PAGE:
It’s not hard to name other examples of what I suppose we could call “commons-like phenomena”—that is, activities in which the pursuit of private profit can impose serious costs on society as a whole—in contemporary America. One that bears watching these days is food safety. It is to the immediate financial advantage of businesses in the various industries that produce food for human consumption to cut costs as far as possible, even if this occasionally results in unsafe products that cause sickness and death to people who consume them; the benefits in increased profits are immediate and belong entirely to the business, while the costs of increased morbidity and mortality are borne by society as a whole, provided that your legal team is good enough to keep the inevitable lawsuits at bay. Once again, the asymmetry between benefits and costs produces a calculus that brings unwelcome outcomes.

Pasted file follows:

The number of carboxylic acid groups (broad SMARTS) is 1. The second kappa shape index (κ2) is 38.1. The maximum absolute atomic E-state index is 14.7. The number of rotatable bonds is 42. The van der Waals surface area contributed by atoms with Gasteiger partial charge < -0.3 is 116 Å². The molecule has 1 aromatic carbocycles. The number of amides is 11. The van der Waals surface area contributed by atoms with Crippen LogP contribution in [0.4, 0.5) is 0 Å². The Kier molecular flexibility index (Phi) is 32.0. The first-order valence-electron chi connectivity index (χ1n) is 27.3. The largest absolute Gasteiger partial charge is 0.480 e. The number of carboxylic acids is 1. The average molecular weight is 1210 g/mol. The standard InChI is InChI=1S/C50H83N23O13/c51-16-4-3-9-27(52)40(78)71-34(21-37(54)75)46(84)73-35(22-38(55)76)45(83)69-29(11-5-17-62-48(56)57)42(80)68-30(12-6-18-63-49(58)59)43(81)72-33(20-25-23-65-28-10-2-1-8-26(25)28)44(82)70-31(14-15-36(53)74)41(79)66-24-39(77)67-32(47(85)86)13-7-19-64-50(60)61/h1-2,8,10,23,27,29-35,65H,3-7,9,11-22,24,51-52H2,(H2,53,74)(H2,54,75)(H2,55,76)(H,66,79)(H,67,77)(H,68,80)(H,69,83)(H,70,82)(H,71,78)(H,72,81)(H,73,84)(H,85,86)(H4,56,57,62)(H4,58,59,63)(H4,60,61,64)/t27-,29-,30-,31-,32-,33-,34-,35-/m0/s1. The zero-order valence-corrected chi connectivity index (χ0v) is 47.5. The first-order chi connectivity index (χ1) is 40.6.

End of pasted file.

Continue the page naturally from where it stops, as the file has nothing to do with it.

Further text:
The American political system, in its pre-imperial and early imperial stages, evolved a distinctive response to these challenges. The Declaration of Independence, the wellspring of American political thought, defines the purpose of government as securing the rights to life, liberty, and the pursuit of happiness. There’s more to that often-quoted phrase than meets the eye. In particular, it doesn’t mean that governments are supposed to provide anybody with life, liberty, or happiness; their job is simply to secure for their citizens certain basic rights, which may be inalienable—that is, they can’t be legally transferred to somebody else, as they could under feudal law—but are far from absolute. What citizens do with those rights is their own business, at least in theory, so long as their exercise of their rights does not interfere too drastically with the ability of others to do the same thing. The assumption, then and later, was that citizens would use their rights to seek their own advantage, by means as rational or irrational as they chose, while the national community as a whole would cover the costs of securing those rights against anyone and anything that attempted to erase them.